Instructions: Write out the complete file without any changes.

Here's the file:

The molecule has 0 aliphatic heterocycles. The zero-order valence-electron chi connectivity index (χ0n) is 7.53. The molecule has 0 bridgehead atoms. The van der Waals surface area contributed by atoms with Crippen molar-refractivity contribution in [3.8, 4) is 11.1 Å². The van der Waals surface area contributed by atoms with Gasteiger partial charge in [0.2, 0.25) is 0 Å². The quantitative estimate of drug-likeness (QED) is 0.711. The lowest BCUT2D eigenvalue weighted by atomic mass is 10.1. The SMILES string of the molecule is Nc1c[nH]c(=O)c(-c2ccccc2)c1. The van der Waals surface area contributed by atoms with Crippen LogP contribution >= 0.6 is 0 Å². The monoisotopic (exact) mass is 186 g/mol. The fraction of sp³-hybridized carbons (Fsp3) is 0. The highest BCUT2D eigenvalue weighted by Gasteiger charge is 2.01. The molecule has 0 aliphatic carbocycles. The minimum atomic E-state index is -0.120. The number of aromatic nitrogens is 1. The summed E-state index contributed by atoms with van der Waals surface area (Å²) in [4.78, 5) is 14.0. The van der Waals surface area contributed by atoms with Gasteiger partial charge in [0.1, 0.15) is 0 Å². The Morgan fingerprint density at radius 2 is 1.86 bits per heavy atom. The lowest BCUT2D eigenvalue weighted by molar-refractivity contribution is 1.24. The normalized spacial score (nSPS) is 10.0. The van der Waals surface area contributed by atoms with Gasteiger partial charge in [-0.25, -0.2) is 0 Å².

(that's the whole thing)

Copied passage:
The molecule has 0 aliphatic heterocycles. The zero-order valence-electron chi connectivity index (χ0n) is 7.53. The molecule has 0 bridgehead atoms. The van der Waals surface area contributed by atoms with Crippen molar-refractivity contribution in [3.8, 4) is 11.1 Å². The van der Waals surface area contributed by atoms with Gasteiger partial charge in [0.2, 0.25) is 0 Å². The quantitative estimate of drug-likeness (QED) is 0.711. The lowest BCUT2D eigenvalue weighted by atomic mass is 10.1. The SMILES string of the molecule is Nc1c[nH]c(=O)c(-c2ccccc2)c1. The van der Waals surface area contributed by atoms with Crippen LogP contribution >= 0.6 is 0 Å². The monoisotopic (exact) mass is 186 g/mol. The fraction of sp³-hybridized carbons (Fsp3) is 0. The highest BCUT2D eigenvalue weighted by Gasteiger charge is 2.01. The molecule has 0 aliphatic carbocycles. The minimum atomic E-state index is -0.120. The number of aromatic nitrogens is 1. The summed E-state index contributed by atoms with van der Waals surface area (Å²) in [4.78, 5) is 14.0. The van der Waals surface area contributed by atoms with Gasteiger partial charge in [0.1, 0.15) is 0 Å². The Morgan fingerprint density at radius 2 is 1.86 bits per heavy atom. The lowest BCUT2D eigenvalue weighted by molar-refractivity contribution is 1.24. The normalized spacial score (nSPS) is 10.0. The van der Waals surface area contributed by atoms with Gasteiger partial charge in [-0.25, -0.2) is 0 Å².